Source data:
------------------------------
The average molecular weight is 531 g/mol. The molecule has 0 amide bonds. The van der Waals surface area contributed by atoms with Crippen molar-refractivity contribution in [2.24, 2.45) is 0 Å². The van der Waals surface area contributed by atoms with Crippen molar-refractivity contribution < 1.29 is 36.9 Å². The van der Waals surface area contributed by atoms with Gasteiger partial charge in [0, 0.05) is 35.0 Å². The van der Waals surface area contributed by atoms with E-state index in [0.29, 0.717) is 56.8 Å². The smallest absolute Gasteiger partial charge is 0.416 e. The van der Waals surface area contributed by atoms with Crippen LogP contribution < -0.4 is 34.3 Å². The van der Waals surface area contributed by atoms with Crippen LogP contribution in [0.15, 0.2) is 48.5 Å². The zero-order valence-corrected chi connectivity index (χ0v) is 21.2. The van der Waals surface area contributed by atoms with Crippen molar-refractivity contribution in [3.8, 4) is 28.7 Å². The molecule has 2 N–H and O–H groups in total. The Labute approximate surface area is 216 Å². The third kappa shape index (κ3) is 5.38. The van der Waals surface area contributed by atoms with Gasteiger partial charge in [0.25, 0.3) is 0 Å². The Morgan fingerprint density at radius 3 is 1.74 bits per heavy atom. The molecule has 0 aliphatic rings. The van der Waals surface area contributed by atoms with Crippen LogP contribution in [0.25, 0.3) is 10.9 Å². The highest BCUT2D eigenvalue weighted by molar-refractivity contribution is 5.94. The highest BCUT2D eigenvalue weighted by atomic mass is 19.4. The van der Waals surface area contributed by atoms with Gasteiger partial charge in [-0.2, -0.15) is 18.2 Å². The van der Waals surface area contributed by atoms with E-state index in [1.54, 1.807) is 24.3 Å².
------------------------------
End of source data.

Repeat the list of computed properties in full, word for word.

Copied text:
The average molecular weight is 531 g/mol. The molecule has 0 amide bonds. The van der Waals surface area contributed by atoms with Crippen molar-refractivity contribution in [2.24, 2.45) is 0 Å². The van der Waals surface area contributed by atoms with Crippen molar-refractivity contribution < 1.29 is 36.9 Å². The van der Waals surface area contributed by atoms with Gasteiger partial charge in [0, 0.05) is 35.0 Å². The van der Waals surface area contributed by atoms with E-state index in [0.29, 0.717) is 56.8 Å². The smallest absolute Gasteiger partial charge is 0.416 e. The van der Waals surface area contributed by atoms with Crippen LogP contribution < -0.4 is 34.3 Å². The van der Waals surface area contributed by atoms with Crippen LogP contribution in [0.15, 0.2) is 48.5 Å². The zero-order valence-corrected chi connectivity index (χ0v) is 21.2. The van der Waals surface area contributed by atoms with Crippen molar-refractivity contribution in [3.8, 4) is 28.7 Å². The molecule has 2 N–H and O–H groups in total. The Labute approximate surface area is 216 Å². The third kappa shape index (κ3) is 5.38. The van der Waals surface area contributed by atoms with Gasteiger partial charge in [0.25, 0.3) is 0 Å². The Morgan fingerprint density at radius 3 is 1.74 bits per heavy atom. The molecule has 0 aliphatic rings. The van der Waals surface area contributed by atoms with Crippen LogP contribution in [0.25, 0.3) is 10.9 Å². The highest BCUT2D eigenvalue weighted by molar-refractivity contribution is 5.94. The highest BCUT2D eigenvalue weighted by atomic mass is 19.4. The van der Waals surface area contributed by atoms with Gasteiger partial charge in [-0.2, -0.15) is 18.2 Å². The van der Waals surface area contributed by atoms with E-state index in [1.54, 1.807) is 24.3 Å².